You will lay flat for approximately 30 minutes and then will be given assistance to sit up. We will offer you some light refreshment.
Your blood pressure and pulse will be checked frequently.
You should be able to demonstrate that you are able to walk and pass urine before discharge.
Before you leave, the doctor may see you again and ask a few questions about your pain and any effects that the injection may have had.
Please ensure that you have arranged for someone to drive you home after this procedure. Failure to do so will result in your procedure being cancelled.
If you have had sedation, we recommend that you arrange for someone to stay with you overnight and that you do not drive for 24 hours.
Can there be any complications or risks?
Unfortunately, no procedure is risk free. Although long term side effects and complications are uncommon, they can occur.
Not all nerves in the epidural space carry pain messages. Some nerves carry instructions to the leg muscles. If these nerves are numbed then your legs could temporarily become heavy or weak.
Also, you may be unaware of the need to pass urine; this will be temporary.
You may have mild local tenderness at the site of the injection, which will usually settle over the next few days.
Sometimes after the procedure your blood pressure can fall and you may feel faint.
On rare occasions during insertion of the epidural needle, the layer beneath the epidural space gets punctured. You may then get a headache.
If a severe headache develops following your injection, take some paracetamol, drink plenty of water and lay flat. If the headache continues for more than 24 hours please contact your GP or the Pain Clinic.
Other risks could include an increase in pain, infection, bruising, bleeding or nerve damage.
What to expect afterwards
Some rapid relief of your pain may be noticed due to the local anaesthetic. It could take several days before the steroid becomes effective.
Take your regular pain relief as normal.
Try to keep on the move about the house but do not do anything too strenuous.
As your pain decreases you should try to gently increase your exercise. Simple activities like a daily walk, using an exercise bike or swimming on your back will help to improve your muscle tone and strengthen your back. The best way is to increase your activity slowly.
Try not to overdo things on a good day as this may result in you experiencing more pain the following day.
A letter will be sent to your GP and you will be reviewed either by telephone or seen at the Pain Clinic in due course.
Points to remember
- Please bring your glasses if you need them for reading.
- Always bring a list of all current medication.
- Continue taking all your usual medication on treatment day (unless you are a diabetic).
- If there is any possibility you may be pregnant please inform the doctor or nurse.
The information in this leaflet is not intended to replace the advice given to you by your doctor or the pain service looking after you. If you require more information or have any questions, please speak to your doctor or the Acute Pain or Chronic Pain Services who are looking after you.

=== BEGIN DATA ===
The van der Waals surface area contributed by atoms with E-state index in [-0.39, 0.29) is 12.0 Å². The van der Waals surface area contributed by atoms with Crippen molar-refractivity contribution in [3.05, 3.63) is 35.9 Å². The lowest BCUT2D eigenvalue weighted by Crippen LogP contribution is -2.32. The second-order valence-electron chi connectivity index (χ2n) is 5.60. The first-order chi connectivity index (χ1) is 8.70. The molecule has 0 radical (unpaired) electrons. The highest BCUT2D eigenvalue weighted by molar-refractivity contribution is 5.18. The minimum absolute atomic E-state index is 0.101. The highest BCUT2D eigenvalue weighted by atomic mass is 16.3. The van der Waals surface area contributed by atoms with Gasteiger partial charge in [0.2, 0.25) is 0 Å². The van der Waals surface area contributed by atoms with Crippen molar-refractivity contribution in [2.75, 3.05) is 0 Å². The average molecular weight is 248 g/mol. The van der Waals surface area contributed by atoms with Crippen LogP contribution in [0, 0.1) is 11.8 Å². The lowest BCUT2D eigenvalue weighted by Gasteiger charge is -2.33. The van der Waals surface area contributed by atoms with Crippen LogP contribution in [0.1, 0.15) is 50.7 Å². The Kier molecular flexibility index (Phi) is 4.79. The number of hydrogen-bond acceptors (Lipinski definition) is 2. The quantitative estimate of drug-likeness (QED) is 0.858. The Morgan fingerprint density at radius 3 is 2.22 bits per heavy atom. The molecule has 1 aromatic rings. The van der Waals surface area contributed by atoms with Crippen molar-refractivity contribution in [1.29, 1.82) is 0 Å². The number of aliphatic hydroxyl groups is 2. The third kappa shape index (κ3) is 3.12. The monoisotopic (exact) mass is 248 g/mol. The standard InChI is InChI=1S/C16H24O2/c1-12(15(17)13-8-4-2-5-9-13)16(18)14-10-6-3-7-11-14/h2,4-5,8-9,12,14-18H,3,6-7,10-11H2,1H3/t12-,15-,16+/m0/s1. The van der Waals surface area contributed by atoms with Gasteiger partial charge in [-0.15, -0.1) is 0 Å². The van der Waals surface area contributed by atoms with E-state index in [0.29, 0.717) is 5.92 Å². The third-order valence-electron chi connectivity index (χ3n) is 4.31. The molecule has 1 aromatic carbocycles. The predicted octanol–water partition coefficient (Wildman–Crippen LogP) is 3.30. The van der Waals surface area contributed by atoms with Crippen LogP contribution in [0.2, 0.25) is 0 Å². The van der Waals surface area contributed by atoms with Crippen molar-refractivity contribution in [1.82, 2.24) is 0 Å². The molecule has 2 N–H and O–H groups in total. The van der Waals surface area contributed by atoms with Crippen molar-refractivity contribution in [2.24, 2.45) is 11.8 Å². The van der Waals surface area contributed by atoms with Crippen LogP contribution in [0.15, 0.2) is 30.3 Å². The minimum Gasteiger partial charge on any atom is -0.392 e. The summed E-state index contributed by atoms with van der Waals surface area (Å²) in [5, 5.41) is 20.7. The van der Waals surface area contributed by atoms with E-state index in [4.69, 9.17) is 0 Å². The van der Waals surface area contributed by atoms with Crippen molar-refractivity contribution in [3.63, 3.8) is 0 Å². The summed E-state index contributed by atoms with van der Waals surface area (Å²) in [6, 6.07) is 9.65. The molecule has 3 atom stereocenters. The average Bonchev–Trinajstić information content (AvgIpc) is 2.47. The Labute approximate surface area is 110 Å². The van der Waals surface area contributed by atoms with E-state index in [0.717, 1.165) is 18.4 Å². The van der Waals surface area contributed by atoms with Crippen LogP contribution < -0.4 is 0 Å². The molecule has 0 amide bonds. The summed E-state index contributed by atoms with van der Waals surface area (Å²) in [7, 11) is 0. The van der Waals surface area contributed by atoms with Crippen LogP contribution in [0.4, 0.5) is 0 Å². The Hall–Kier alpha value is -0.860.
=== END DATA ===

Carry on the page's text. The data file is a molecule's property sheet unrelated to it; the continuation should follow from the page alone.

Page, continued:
Should you require further advice on the issues contained in this leaflet, please do not hesitate to contact Centre for Pain Medicine on telephone number: (01482) 624093 or 624040.
In the event of an emergency and outside normal working hours (9.00am – 4.00pm) of the Pain Clinic please contact your own GP.
General Advice and Consent
Most of your questions should have been answered by this leaflet, but remember that this is only a starting point for discussion with the healthcare team.
Consent to treatment
Before any doctor, nurse or therapist examines or treats you, they must seek your consent or permission. In order to make a decision, you need to have information from health professionals about the treatment or investigation which is being offered to you. You should always ask them more questions if you do not understand or if you want more information.
The information you receive should be about your condition, the alternatives available to you, and whether it carries risks as well as the benefits. What is important is that your consent is genuine or valid. That means:
- you must be able to give your consent
- you must be given enough information to enable you to make a decision
- you must be acting under your own free will and not under the strong influence of another person
Information about you
We collect and use your information to provide you with care and treatment. As part of your care, information about you will be shared between members of a healthcare team, some of whom you may not meet. Your information may also be used to help train staff, to check the quality of our care, to manage and plan the health service, and to help with research. Wherever possible we use anonymous data.
We may pass on relevant information to other health organisations that provide you with care. All information is treated as strictly confidential and is not given to anyone who does not need it. If you have any concerns please ask your doctor, or the person caring for you.
Under the General Data Protection Regulation and the Data Protection Act 2018 we are responsible for maintaining the confidentiality of any information we hold about you. For further information visit the following page: Confidential Information about You.
If you or your carer needs information about your health and wellbeing and about your care and treatment in a different format, such as large print, braille or audio, due to disability, impairment or sensory loss, please advise a member of staff and this can be arranged.